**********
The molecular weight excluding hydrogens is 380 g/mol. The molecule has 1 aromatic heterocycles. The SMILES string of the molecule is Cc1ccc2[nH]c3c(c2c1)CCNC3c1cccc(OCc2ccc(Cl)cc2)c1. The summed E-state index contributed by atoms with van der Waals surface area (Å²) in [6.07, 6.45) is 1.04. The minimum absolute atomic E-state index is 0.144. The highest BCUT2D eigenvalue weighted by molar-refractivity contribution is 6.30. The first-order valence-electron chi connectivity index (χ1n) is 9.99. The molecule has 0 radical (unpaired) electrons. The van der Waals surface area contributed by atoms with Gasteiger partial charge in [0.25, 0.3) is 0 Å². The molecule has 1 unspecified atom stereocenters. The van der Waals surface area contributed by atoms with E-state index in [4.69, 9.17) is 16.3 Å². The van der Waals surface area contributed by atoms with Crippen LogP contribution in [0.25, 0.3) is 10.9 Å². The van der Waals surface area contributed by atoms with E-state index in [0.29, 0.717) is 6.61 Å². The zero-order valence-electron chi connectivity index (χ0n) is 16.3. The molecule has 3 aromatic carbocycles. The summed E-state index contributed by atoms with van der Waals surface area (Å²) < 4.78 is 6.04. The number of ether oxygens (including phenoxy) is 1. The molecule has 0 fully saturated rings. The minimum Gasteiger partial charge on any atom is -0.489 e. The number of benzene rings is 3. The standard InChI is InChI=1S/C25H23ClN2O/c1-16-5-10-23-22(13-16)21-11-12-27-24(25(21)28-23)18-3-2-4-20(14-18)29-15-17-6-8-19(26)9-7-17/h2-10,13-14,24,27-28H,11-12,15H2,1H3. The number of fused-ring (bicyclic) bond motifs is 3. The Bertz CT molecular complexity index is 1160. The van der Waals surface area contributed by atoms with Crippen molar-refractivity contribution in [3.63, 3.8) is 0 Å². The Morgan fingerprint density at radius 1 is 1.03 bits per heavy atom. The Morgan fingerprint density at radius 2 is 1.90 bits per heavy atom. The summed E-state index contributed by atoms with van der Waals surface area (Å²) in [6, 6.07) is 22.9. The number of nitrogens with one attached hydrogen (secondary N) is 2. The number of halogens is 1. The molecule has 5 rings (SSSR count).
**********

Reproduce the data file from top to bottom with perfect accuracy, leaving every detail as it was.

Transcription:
The molecular weight excluding hydrogens is 380 g/mol. The molecule has 1 aromatic heterocycles. The SMILES string of the molecule is Cc1ccc2[nH]c3c(c2c1)CCNC3c1cccc(OCc2ccc(Cl)cc2)c1. The summed E-state index contributed by atoms with van der Waals surface area (Å²) in [6.07, 6.45) is 1.04. The minimum absolute atomic E-state index is 0.144. The highest BCUT2D eigenvalue weighted by molar-refractivity contribution is 6.30. The first-order valence-electron chi connectivity index (χ1n) is 9.99. The molecule has 0 radical (unpaired) electrons. The van der Waals surface area contributed by atoms with Gasteiger partial charge in [0.25, 0.3) is 0 Å². The molecule has 1 unspecified atom stereocenters. The van der Waals surface area contributed by atoms with E-state index in [4.69, 9.17) is 16.3 Å². The van der Waals surface area contributed by atoms with Crippen LogP contribution in [0.25, 0.3) is 10.9 Å². The van der Waals surface area contributed by atoms with E-state index in [0.29, 0.717) is 6.61 Å². The zero-order valence-electron chi connectivity index (χ0n) is 16.3. The molecule has 3 aromatic carbocycles. The summed E-state index contributed by atoms with van der Waals surface area (Å²) < 4.78 is 6.04. The number of ether oxygens (including phenoxy) is 1. The molecule has 0 fully saturated rings. The minimum Gasteiger partial charge on any atom is -0.489 e. The number of benzene rings is 3. The standard InChI is InChI=1S/C25H23ClN2O/c1-16-5-10-23-22(13-16)21-11-12-27-24(25(21)28-23)18-3-2-4-20(14-18)29-15-17-6-8-19(26)9-7-17/h2-10,13-14,24,27-28H,11-12,15H2,1H3. The number of fused-ring (bicyclic) bond motifs is 3. The Bertz CT molecular complexity index is 1160. The van der Waals surface area contributed by atoms with Crippen molar-refractivity contribution in [3.63, 3.8) is 0 Å². The Morgan fingerprint density at radius 1 is 1.03 bits per heavy atom. The Morgan fingerprint density at radius 2 is 1.90 bits per heavy atom. The summed E-state index contributed by atoms with van der Waals surface area (Å²) in [6, 6.07) is 22.9. The number of nitrogens with one attached hydrogen (secondary N) is 2. The number of halogens is 1. The molecule has 5 rings (SSSR count).